For me, the Spring season heralds the advent of traveling and outdoor activities. I have never been a big fan of winter, and wish humans were as flexible in their migratory habits as fish or birds are. It gets a little depressing seeing the bare framework of the tree trunks without the leaves, birdies, or the squirrels. Sometime during March, the sun eventually starts to show up brighter, and I do not feel as cheated on time as I do when it gets dark at 4 in the afternoon.
I had never seen cherry blossoms or tulip fields in India. Maybe I just didn’t go to the right places at the right time. For me, while the beginning of Spring was marked by the festival Holi (and final exams of course, which always happened in March), April was significant because of the Bengali new year celebrations (and of course the start of the new academic year, the smell of textbooks, and sitting in new classrooms).
It seems like an era since all of it ended. I moved out of home, started to live in the other side of the world, and finally Holi and Poila Boishakh (Bengali New Year) celebrations was substituted by cherry blossom festivals and tulip festivals. Come April, I always looked forward to a trip to the Skagit Valley tulip fields near Seattle. Once we exited the highway 20, there would be miles and miles of tulip fields. Anyone who has grown up in India or has some association with Bollywood is reminded of Yash Chopra movies, especially Silsila, when you think of tulip fields. Someday, the Tulip Gardens in Keukenhof near Amsterdam will happen to me. Someday.
Visiting the tulips in the sunny weather was a challenge, because there is usually such short span of sun in Seattle. Having said that, it is one of the most picturesque view you can treat yourself to. Imagine driving along miles and miles of colorful tulips, stopping by the fields and taking pictures all day long, or just standing there mesmerized by the colors. The fun part is the traffic jam that occurs as a result of everyone trying to visit the tulips on a rarely sunny Seattle weekend. You could be stuck in traffic for hours, and that 1.5 hour journey can easily take you 3-4 hours each way.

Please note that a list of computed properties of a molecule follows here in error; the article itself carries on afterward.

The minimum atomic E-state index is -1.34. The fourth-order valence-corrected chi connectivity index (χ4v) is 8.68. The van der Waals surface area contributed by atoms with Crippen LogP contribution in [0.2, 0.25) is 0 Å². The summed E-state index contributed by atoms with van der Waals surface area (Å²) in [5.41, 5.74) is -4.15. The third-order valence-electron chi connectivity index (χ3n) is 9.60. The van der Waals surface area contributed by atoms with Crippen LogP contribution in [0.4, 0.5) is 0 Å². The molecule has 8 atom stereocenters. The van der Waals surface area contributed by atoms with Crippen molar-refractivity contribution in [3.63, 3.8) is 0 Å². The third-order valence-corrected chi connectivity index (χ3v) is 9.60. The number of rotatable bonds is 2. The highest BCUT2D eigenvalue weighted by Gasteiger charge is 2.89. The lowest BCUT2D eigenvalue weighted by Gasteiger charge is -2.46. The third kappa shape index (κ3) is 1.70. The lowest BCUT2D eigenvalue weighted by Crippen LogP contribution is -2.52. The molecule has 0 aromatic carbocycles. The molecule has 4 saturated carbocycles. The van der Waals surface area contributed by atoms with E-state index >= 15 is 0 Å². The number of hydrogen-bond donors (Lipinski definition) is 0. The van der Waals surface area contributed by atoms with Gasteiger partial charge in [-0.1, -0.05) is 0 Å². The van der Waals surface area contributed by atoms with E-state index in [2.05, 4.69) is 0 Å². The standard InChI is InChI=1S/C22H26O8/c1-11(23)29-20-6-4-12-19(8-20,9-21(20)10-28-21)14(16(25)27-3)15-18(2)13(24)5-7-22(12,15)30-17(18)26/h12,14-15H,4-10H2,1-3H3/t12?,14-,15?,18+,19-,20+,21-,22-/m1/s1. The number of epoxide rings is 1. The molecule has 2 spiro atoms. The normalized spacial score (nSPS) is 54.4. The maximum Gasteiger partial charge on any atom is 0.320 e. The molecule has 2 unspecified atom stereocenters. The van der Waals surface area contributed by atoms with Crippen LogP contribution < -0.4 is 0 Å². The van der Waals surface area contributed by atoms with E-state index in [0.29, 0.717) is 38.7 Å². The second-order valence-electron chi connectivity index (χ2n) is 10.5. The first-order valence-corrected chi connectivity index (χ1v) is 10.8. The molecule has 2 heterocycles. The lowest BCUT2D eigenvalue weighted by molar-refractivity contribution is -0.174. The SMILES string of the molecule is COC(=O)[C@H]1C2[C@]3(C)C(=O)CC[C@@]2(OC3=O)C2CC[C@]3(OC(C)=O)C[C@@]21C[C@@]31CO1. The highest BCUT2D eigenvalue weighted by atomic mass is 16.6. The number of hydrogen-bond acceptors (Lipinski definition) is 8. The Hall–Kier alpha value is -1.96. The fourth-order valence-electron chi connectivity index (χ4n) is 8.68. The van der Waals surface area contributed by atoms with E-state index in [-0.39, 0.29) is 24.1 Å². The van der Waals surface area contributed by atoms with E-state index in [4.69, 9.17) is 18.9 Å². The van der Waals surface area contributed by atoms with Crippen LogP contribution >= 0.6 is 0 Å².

To avoid this jam, my friend Jason suggested we start early. This was back in 2009, when I was working there. Early, I agreed, he did have a valid point. But how early? Jason (who has taken most of the pictures in this album, and who kindly consented that I use the pictures for this post) is an early riser, and believe it or not, he was right at my door by 5 am. We drove through the empty freeway, with not a single car on our way. When we reached the fields, the sun had not yet shone. We waited longer, took a lazy stroll, and there the sun came up the tulip fields. We spent hours walking, talking, taking pictures, and marveling in the beauty of the tulips. When we finally got back, we were amazed to see the roads clogged at the other end. People driving on the opposite side were stuck for hours. It was 11 am, and people were beginning to show up. We were already on our way back.
Memories of the tulip festival never left me since then. Folks back at home would be thrilled to see the tulip pictures. It is exciting to see tulip updates from my friends every year. The Skagit Valley tulip festival is pretty big and nice. You could easily spend 4-5 hours there, depending on your enthusiasm. The one in Woodburn, Oregon is good too. However, the biggest tulip festival in the USA happens in Holland, Michigan. Very aptly named. Michigan sounds more plausible than Amsterdam, so hopefully, it will be Michigan some day.
If you are around Seattle, do visit the Skagit Valley tulip fields. It will be a pretty memorable and Bollywoodish experience. And if nothing else, it will be fun sitting back and watching hundreds of people take happy and filmy pictures with their loved ones.